F.A. GOSSETT, III, Magistrate Judge.
This matter is before the Court on the Motion to Exclude Testimony of Forensic Fingerprint Examiner and Request for a Daubert Hearing (
Defendant seeks to exclude the testimony of Maria Phillip, Dyanne Carpenter, and any other forensic fingerprint examiner the government intends to call as a witness. Defendant argues that proposed testimony regarding the forensic analysis of fingerprints on a bag dropped at the crime scene and recovered as evidence would be unreliable because the bag "was not handled by experts from [the] crime lab, but instead by other law enforcement officers" and because the bag "remained in the custody of law enforcement for several months prior to actual forensic examination." (
The admissibility of expert testimony is governed by Rule 702 of the Federal Rules of Evidence. Rule 702 permits a qualified witness to testify as an expert "in the form of an opinion or otherwise," provided: "(a) the expert's scientific, technical, or other specialized knowledge will help the trier of fact to understand the evidence or to determine a fact in issue; (b) the testimony is based on sufficient facts or data; (c) the testimony is the product of reliable principles and methods; and (d) the expert has reliably applied the principles and methods to the facts of the case." Fed. R. Evid. 702.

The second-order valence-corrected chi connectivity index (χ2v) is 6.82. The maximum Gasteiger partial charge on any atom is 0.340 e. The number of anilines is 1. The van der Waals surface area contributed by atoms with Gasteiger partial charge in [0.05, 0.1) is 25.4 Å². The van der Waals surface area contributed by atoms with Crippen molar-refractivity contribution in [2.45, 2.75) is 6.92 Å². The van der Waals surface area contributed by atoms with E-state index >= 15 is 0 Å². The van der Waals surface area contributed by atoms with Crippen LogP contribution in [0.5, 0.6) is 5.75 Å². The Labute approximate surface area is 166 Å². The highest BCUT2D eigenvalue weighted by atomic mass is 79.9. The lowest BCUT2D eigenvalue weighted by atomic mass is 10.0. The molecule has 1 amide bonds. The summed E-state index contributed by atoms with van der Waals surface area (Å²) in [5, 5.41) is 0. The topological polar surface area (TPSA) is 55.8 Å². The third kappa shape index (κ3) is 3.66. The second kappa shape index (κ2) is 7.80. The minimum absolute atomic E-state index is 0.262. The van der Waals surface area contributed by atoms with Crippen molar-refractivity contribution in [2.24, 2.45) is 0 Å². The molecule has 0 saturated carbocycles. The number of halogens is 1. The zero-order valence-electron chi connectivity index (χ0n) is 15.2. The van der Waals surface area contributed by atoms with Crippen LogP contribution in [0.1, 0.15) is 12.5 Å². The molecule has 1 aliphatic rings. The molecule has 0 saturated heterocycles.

When determining whether expert witness testimony is admissible, "[T]he trial judge . . . must make a preliminary assessment of whether the testimony's underlying reasoning or methodology is scientifically valid." United States v. Ibarra, 397 F. App'x 285, 287 (8th Cir. 2010) (quoting Daubert, 509 U.S. at 580). The Eighth Circuit Court of Appeals has repeatedly held, "Fingerprint evidence and analysis is generally accepted." Ibarra, 397 F. App'x at 287 (quoting United States v. Collins, 340 F.3d 672, 682 (8th Cir. 2003)); United States v. Spotted Elk, 548 F.3d 641, 663 (8th Cir. 2008); United States v. Janis, 387 F.3d 682, 689-90 (8th Cir. 2004).
A preliminary hearing is not required "[w]hen a district court is satisfied with an expert's education, training, and experience, and the expert's testimony is reasonably based on that education, training, and experience[.]" Spotted Elk, 548 F.3d at 663 (quoting United States v. Kenyon, 481 F.3d 1054, 1061 (8th Cir. 2007). Although fingerprint evidence and analysis is generally acceptable, the government has not filed an expert witness disclosure pursuant to Fed. R. Crim. P. 16(a)(1)(G), and thus the Court has no evidence regarding the education, training, and experience of any of the government's potential expert witnesses, or the methodology employed by those witnesses in this case. As such, the Court does not have enough information at this time to make a determination whether a Daubert hearing is necessary. Therefore, Defendant's motion is premature. See, e.g., United States v. Henrikson, 191 F.Supp.3d 999, 1006 (D. S.D. 2016) (denying defendant's motion for a Daubert hearing as premature where the government had not yet filed any expert witness notices).
The Court orders the government to submit its expert witness disclosure pursuant to Fed. R. Crim. P. 16(a)(1)(G) by June 16, 2017. Defendant can re-file a Daubert motion, if necessary, after reviewing the government's expert disclosures. After reviewing the disclosures, the Court will determine if a scheduling conference or a Daubert hearing will be set by further order of the Court. Accordingly,